Beavercreek Committee of Eleven, Inc. Records
Scope and Content
Spanning the time period from the inception of the Committee of Eleven, Inc. in August 1964 to its dissolution in March 1980, this collection provides excellent source material for research relating to municipal incorporation, citizens' action committees, and the evolution of local government. The papers reveal why the Committee of Eleven was organized, who its members and officers were, details regarding the formal organization and function of the group, results of research conducted indicating the pros and cons of incorporation, and decisions made regarding legal problems, litigations, and fund-raising. The records are divided into two series.
Series I, Administration, includes membership lists for the general committee and the Trustees from 1969 to 1980 but there are omissions for the years 1973, 1975 and 1977. The minutes of the Committee's Trustee meetings, which were held irregularly every two, three, or four weeks and date from August 27, 1964 to March 27, 1980 are also included. The newspaper clippings in the second series can be used to fill the gap in the minutes from December 3, 1975 to April 16, 1979. It was during this period that the Committee fought legal battles with Dayton, Kettering, Fairborn, Wright Patterson Air Force Base and Technology, Inc. This series also contains correspondence between the general committee and the Trustees as well as general in and out correspondence. Spanning from 1965 to 1979 are legal documents of the legal battles fought to make Beavercreek a village and later a city.
The research reports prepared by the Committee reveal the pros and cons of incorporation and its costs. There are also reports which compare the financial advantages and disadvantages of incorporation with or without the Valleywood area. A copy of the petition to incorporate, complete with signatures of freeholders, is included in the collection as well as related information to the petition. Along with the petitions, there is information about public outreach from articles submitted to the Beavercreek Daily News to fund-raising and promotional materials; which include a slide presentation. The "Time Capsule" was written in 1976 and tells the history of the Beavercreek Committee up to that point when Beavercreek is about to become a village. There is also an article in the Beavercreek Daily News from May 24, 1980 that gives an excellent summary of the Committee's activities from their start in 1964 to being dissolved in 1980.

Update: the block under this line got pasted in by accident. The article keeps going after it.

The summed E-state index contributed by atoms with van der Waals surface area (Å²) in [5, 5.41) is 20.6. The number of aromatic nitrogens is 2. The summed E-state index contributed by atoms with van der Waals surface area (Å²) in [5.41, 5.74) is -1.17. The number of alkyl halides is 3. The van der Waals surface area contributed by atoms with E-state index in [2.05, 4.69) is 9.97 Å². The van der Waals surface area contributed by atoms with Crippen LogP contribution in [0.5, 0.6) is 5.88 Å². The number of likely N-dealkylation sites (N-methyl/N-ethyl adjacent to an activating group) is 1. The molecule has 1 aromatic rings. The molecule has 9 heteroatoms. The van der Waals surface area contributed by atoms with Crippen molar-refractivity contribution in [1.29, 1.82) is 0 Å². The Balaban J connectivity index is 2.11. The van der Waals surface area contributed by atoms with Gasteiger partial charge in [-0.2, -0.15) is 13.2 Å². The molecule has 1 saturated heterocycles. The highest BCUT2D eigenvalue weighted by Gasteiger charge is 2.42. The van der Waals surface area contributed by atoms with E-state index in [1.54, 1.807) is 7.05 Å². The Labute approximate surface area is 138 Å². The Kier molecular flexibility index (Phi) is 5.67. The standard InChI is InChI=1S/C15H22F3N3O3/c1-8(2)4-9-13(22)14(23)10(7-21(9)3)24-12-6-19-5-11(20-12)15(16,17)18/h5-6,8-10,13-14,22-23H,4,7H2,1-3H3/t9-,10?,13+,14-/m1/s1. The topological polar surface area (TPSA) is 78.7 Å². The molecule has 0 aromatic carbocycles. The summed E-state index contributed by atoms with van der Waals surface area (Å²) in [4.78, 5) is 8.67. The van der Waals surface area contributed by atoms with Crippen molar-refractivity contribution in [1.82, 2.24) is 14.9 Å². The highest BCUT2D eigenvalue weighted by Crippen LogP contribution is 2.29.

Series II, Newspaper Clippings, contains newspaper clippings related to the Committee of Eleven and their legal battles and celebrations from 1965 to 1980. These articles are mainly from the Beavercreek Daily News, but also from the Dayton Daily News. This series also includes annexations plans for Fairborn and rates of taxations from 1956-1966.
- Creation: 1956-1980
- Creation: 2016
- Creation: Majority of material found within 1964-1980
- Beavercreek Committee of Eleven, Inc. (Organization)
Restrictions on Access
There are no restrictions on accessing materials in this collection.
Restrictions on Use
Copyright restrictions may apply. Unpublished manuscripts are protected by copyright. Permission to publish, quote or reproduce must be secured from the repository and the copyright holder.
History of Beavercreek Committee of Eleven, Inc.
In August of 1964, the Fairborn Chamber of Commerce initiated proceedings to annex a portion of Beavercreek Township to Fairborn In response, eleven citizens of Beavercreek formed a study group to determine a means of keeping the township boundaries intact. The original eleven members represented the following organizations: Beavercreek Improvement Association, Beaver Valley Grange, Beavercreek Schools, Beavercreek Lions Club, Woodhaven Homeowners Association, Friends of the Beavercreek Library, Beavercreek Democratic Club, Elano Corporation, and Greene County Medical Association. Although the membership was greatly expanded after May 1965, the group never changed its original title.